Prothon will have classes available optionally.

Thirdly we have what we believe will be a usable security model. Python's
is broken and virtually non-existant.

Fourthly a Psyco-like jit will be our standard interpreter. Python could do
this also of course.

Also we have fixed many Guido regrets and what we think Guido should have
regretted Any time the language is friendlier, more expressive,
intuitive, and powerful, it is more industrial-strength.

Of course you will have to take a look at the design and judge for yourself
since we don't have a finished language like Python is. That of course is
our big advantage also. We could promise anti-gravity right now



 
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Peter Hansen
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      07-08-2004
Mark Hahn wrote:

> "Peter Hansen" <(E-Mail Removed)> wrote
>>Why do you think you can improve on that,
>>(or even be on par with it if you're writing the interpreter
>>from scratch)?

>

[snip reply]

Excellent reply, Mark. Thank you.


-Peter
 
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Mark Hahn
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      07-08-2004
Peter Hansen wrote:
> Mark Hahn wrote:
>
>> "Peter Hansen" <(E-Mail Removed)> wrote
>>> Why do you think you can improve on that,
>>> (or even be on par with it if you're writing the interpreter
>>> from scratch)?

>>

> [snip reply]
>
> Excellent reply, Mark. Thank you.


You're no fun. I was trolling for a rip-roaring flame-war

Seriously though I know those topics aren't of great interest to c.l.p. or
people here wouldn't be using Python. They are of interest to some small
niche markets though and we'll take what we can get. Thanks for asking and
being so polite.


 
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Peter Hansen
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      07-09-2004
Mark Hahn wrote:

> Peter Hansen wrote:
>>Excellent reply, Mark. Thank you.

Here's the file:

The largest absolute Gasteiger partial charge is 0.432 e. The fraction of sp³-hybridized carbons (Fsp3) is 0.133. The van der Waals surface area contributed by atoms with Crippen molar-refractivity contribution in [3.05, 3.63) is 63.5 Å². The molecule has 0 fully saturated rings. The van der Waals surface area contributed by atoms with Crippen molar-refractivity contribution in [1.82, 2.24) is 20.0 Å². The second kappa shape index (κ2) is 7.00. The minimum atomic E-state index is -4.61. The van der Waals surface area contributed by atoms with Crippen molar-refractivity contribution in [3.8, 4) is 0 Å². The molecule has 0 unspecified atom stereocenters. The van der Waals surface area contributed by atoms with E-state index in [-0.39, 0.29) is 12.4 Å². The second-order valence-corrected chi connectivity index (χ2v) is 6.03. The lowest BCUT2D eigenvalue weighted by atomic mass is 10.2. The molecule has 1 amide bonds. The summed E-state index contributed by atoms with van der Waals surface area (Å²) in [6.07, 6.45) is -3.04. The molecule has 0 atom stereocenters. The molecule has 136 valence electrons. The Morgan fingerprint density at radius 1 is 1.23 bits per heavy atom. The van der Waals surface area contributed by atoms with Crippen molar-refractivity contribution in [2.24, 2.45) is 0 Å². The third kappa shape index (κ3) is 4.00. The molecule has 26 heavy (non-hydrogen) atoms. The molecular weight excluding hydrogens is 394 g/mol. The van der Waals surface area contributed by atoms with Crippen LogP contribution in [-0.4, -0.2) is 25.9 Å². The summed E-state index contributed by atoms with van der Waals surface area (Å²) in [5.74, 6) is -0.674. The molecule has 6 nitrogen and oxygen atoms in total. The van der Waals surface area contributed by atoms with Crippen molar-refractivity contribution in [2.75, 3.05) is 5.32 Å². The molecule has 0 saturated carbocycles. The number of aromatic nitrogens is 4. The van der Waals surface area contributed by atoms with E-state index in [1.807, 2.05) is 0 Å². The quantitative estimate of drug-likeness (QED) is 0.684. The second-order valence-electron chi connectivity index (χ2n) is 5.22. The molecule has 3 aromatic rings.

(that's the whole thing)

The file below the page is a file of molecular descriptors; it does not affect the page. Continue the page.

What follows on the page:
>
> You're no fun. I was trolling for a rip-roaring flame-war
>
> Seriously though I know those topics aren't of great interest to c.l.p. or
> people here wouldn't be using Python.


Here I think you underestimate the community, and a large number
of people in it. I think Python programmers, more than many many
other groups out there, are keenly interested in issues such as
reliability, security, and such. As but one example, the fact
that so many of us choose Python over other languages is in part
because of the greater security found in avoiding buffer overruns
and memory allocation bugs, and the reliability of knowing our
code will pretty much *never* crash the entire computer, and
that tracebacks will point us more quickly to the cause of bugs
so we can fix them. Okay, three or four examples...

My real point, though, is that Python programmers are perhaps
above all else *pragmatic*. We'll keep using Python as long as
it is so effective, even with its warts, while we either
eagerly or casually (depending on our own nature) observe
idealists like you who have the time and inclination to try
to improve things. If and when you succeed, many will probably
explore the possibility of making a shift to the new offshoot,
and the Great Tree of Computer Languages will have expanded
by one more generation. So don't assume that there isn't
interest here.

But, in the meantime, we have work to do, and Python is pretty
damn good at getting out of our way and letting us do it. (And
for the same reason, we appreciate the fact that most of the
Prothon discussion is in its own mailing list, if I can channel
the silent majority for a moment.

-Peter
 
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Jeff Shannon
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      07-09-2004
Peter Hansen wrote:

> As but one example, the fact
> that so many of us choose Python over other languages is in part
> because of the greater security found in avoiding buffer overruns
> and memory allocation bugs, and the reliability of knowing our
> code will pretty much *never* crash the entire computer, and
> that tracebacks will point us more quickly to the cause of bugs
> so we can fix them. Okay, three or four examples...



Our three chief weapons are readability, security, practicality.... and
an almost fanatical devotion to the Pope!

Jeff Shannon
Technician/Programmer
Credit International